U.S. Ski Area Beginner Intermediate Advanced
Tahoe 20 30 40
Utah 10 30 60
Colorado 10 40 50
Table 11.43
87.

Car manufacturers are interested in whether there is a relationship between the size of car an individual drives and the number of people in the driver’s family (that is, whether car size and family size are independent). To test this, suppose that 800 car owners were randomly surveyed with the results in Table 11.44. Conduct a test of independence.

Family Size Sub & Compact Mid-size Full-size Van & Truck
1 20 35 40 35
2 20 50 70 80
3–4 20 50 100 90
5+ 20 30 70 70
Table 11.44
88.

College students may be interested in whether or not their majors have any effect on starting salaries after graduation. Suppose that 300 recent graduates were surveyed as to their majors in college and their starting salaries after graduation. Table 11.45 shows the data. Conduct a test of independence.

Major < $50,000 $50,000 – $68,999 $69,000 +
English 5 20 5
Engineering 10 30 60
Nursing 10 15 15
Business 10 20 30
Psychology 20 30 20
Table 11.45
89.

Some travel agents claim that honeymoon hot spots vary according to age of the bride. Suppose that 280 recent brides were interviewed as to where they spent their honeymoons. The information is given in Table 11.46. Conduct a test of independence.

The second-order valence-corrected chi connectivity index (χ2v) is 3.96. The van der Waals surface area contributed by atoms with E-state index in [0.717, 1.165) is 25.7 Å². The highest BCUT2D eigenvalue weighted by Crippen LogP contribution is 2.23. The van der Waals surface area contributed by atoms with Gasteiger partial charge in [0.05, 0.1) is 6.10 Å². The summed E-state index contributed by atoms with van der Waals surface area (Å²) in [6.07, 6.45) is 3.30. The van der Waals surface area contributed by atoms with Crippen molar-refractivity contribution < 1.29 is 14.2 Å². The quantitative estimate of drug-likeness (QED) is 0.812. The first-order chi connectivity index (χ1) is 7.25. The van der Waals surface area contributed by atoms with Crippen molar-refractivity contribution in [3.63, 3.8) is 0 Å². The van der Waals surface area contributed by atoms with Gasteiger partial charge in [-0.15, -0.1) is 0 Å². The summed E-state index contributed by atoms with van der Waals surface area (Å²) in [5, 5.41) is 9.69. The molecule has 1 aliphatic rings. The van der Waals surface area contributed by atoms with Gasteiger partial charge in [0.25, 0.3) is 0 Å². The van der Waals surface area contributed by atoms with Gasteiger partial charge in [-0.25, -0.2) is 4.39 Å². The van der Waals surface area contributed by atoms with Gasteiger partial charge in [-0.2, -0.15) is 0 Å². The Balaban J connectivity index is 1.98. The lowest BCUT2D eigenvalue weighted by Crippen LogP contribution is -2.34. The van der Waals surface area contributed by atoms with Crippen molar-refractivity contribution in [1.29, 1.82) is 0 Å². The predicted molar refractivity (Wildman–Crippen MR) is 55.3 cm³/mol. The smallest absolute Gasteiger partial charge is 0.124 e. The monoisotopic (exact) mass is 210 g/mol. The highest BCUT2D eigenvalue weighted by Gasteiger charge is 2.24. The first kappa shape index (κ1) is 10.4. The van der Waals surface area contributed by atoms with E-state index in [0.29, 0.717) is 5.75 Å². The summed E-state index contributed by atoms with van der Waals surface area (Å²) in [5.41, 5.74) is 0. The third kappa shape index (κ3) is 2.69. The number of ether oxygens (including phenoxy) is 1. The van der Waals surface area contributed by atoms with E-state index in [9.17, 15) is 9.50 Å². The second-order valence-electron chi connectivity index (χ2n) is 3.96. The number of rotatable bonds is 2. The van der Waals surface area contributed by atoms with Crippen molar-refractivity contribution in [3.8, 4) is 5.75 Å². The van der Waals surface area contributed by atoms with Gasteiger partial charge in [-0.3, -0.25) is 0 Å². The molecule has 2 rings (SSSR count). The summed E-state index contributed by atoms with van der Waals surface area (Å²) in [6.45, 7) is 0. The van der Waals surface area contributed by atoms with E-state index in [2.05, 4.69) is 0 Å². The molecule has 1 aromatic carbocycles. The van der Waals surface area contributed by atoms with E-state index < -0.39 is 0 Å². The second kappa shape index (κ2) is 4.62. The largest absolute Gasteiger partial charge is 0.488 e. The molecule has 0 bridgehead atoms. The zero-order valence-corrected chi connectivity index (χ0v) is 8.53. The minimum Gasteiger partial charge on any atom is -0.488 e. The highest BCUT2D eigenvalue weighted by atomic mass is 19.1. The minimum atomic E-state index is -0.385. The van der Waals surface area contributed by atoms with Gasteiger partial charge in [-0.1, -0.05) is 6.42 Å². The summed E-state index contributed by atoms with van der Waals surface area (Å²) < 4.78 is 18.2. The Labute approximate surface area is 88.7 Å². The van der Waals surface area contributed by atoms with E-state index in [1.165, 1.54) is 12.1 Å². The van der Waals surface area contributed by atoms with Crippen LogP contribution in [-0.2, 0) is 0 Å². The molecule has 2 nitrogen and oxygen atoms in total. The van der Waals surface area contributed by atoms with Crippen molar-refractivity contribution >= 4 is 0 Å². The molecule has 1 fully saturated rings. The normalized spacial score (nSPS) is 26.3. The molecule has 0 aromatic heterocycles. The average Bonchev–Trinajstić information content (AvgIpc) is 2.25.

Location 20–29 30–39 40–49 50 and over
Niagara Falls 15 25 25 20
Poconos 15 25 25 10
Europe 10 25 15 5
Virgin Islands 20 25 15 5
Table 11.46
90.

A manager of a sports club keeps information concerning the main sport in which members participate and their ages. To test whether there is a relationship between the age of a member and his or her choice of sport, 643 members of the sports club are randomly selected. Conduct a test of independence.

Sport 18 - 25 26 - 30 31 - 40 41 and over
racquetball 42 58 30 46
tennis 58 76 38 65
swimming 72 60 65 33
Table 11.47
91.

A major food manufacturer is concerned that the sales for its skinny french fries have been decreasing. As a part of a feasibility study, the company conducts research into the types of fries sold across the country to determine if the type of fries sold is independent of the area of the country. The results of the study are shown in Table 11.48. Conduct a test of independence.

Type of Fries Northeast South Central West
skinny fries 70 50 20 25
curly fries 100 60 15 30